Saudi Arabia/USA: American Bedu Will Be Out of Circulation a Few Days


I’m likely to be away from the blog for a few days.  Tomorrow I will have the first of three procedures towards killing the cancer that has grown and spread in my liver.  During my absence American Bedu will have two trusted moderators looking out for the blog.

It’s been a busy time behind the scenes of American Bedu.  I’ve had doctor’s appointments, been sent to specialists and also doing all kinds of research on the various options for attacking cancer which has spread to the liver.

I’m happy to say that after being examined and assessed by two specialists, I qualify for a procedure called SIR-Spheres.  SIR-Spheres is still considered a relatively new treatment against liver cancer but thus far, it has had very good results.  The doctor who is administering this treatment to me is confident that SIR-Spheres will kill 90 to 100 per cent of the cancer in my liver!  That is literally like a new lease on life for me.

I am both excited and a little scared of the upcoming treatment.  I’m scared just because it is new and unknown to me.  I am excited because it offers such promising results.

I will make every effort to explain SIR-Spheres and the type of treatments I will be undergoing.  In a nutshell, SIR-Spheres is the placement of radioactive particles directly in to my liver.  The SIR-Spheres will gravitate to and attach to the various cancer cells that are in the liver and ultimately kill them.   

The doctor who will be performing the procedure on me advises, “SIR-Spheres microspheres is a powerful weapon against one of the
deadliest forms of cancer,” said Dr. Eric A. Wang, Chief of Vascular &
Interventional Specialists at Charlotte Radiology. “SIR-Spheres
microspheres are proven to extend patients’ lives and, just as
importantly, allow patients to maintain a good quality of life.”

SIR-Spheres is a three procedure process.  The first process, which I will have tomorrow is called mapping (and testing).  A catheter is insert via the femoral artery and routed directly in to the liver.  Once in place, die will be released into the catheter so that the physician can map where the die travels.  He will then clamp off any blood vessels where the die is able to travel outside of the liver.  This is done in order to protect other areas/organs of the body from being damaged by any escaped radioactive particles.  A small number of SIR-spheres will also be deposited in to the liver.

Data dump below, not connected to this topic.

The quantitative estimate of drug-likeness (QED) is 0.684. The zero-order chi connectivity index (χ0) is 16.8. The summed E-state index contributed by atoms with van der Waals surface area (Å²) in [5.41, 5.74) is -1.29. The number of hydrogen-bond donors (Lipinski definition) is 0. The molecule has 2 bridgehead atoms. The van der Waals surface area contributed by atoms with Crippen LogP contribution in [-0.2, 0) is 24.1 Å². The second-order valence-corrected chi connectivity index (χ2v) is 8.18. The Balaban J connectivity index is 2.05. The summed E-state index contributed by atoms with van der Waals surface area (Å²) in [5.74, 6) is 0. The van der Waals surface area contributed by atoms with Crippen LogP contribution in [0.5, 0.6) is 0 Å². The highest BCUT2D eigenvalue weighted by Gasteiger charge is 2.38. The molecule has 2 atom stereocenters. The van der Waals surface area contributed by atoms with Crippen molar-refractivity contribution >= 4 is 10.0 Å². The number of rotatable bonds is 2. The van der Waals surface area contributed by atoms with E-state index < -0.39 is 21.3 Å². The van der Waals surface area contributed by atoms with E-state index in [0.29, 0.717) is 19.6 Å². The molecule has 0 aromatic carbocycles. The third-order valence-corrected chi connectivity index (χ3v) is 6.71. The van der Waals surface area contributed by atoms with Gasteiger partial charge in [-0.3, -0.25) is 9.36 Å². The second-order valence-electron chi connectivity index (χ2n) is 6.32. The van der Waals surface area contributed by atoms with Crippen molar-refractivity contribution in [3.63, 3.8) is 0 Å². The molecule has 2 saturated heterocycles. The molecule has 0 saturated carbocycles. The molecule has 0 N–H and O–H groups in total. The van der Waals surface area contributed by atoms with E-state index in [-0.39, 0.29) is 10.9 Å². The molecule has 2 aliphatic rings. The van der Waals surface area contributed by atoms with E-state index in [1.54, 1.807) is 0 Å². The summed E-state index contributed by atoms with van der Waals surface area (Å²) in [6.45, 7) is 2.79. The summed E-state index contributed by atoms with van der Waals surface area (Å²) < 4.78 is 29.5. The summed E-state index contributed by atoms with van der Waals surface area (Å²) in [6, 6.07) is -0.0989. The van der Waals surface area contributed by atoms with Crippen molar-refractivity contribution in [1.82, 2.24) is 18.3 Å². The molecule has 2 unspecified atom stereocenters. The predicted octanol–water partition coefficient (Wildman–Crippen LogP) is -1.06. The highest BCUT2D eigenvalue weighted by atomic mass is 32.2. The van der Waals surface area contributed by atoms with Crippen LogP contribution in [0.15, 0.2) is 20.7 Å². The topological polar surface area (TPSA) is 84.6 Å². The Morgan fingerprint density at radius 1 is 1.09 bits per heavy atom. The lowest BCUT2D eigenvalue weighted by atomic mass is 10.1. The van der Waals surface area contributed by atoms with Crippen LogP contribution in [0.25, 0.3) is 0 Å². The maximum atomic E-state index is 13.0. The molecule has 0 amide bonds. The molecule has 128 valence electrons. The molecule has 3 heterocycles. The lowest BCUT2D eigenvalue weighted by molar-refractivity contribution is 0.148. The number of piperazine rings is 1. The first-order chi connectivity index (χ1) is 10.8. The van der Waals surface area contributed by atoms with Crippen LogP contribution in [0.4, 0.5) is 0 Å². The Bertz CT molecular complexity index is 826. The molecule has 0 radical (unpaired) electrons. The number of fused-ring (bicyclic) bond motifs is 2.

If all goes as expected without any reactions or complications, then two weeks later I will have the second process.  The second (and third) process is the distribution (via catheter again) of the SIR-Spheres into the liver.

This process can cause some pain and discomfort in addition to possible nausea.  Thankfully I have some dear family and friends who will stay with me for a few days after I’ve been released from the hospital.  I will not be able to lift much, strain, or stand too long during the recovery period from the procedure.  For the first few days I also have to limit my exposure to young children or pets as a precaution due to the radiation inside of my body.  My cats will be going on an  “extended overnight stay” with a cat loving friend.

I will be back on the blog between procedures when I feel strong enough.  In the interim I am trying to write posts in advance so my absence will not be felt.

In the meantime, keep your comments and queries coming.  In addition to the blog, I can always be reached directly via email at [email protected]


Mother Hen Warrior Bedu

Saudi Arabia: The Family is Growing

I received the image above from Ali Alyami  with the caption “Don’t they all look so much like their mother.”

I have chosen to post this picture, which some will find humorous and others will find revolting, towards stimulating dialogue on why there are such split and polar views on the image.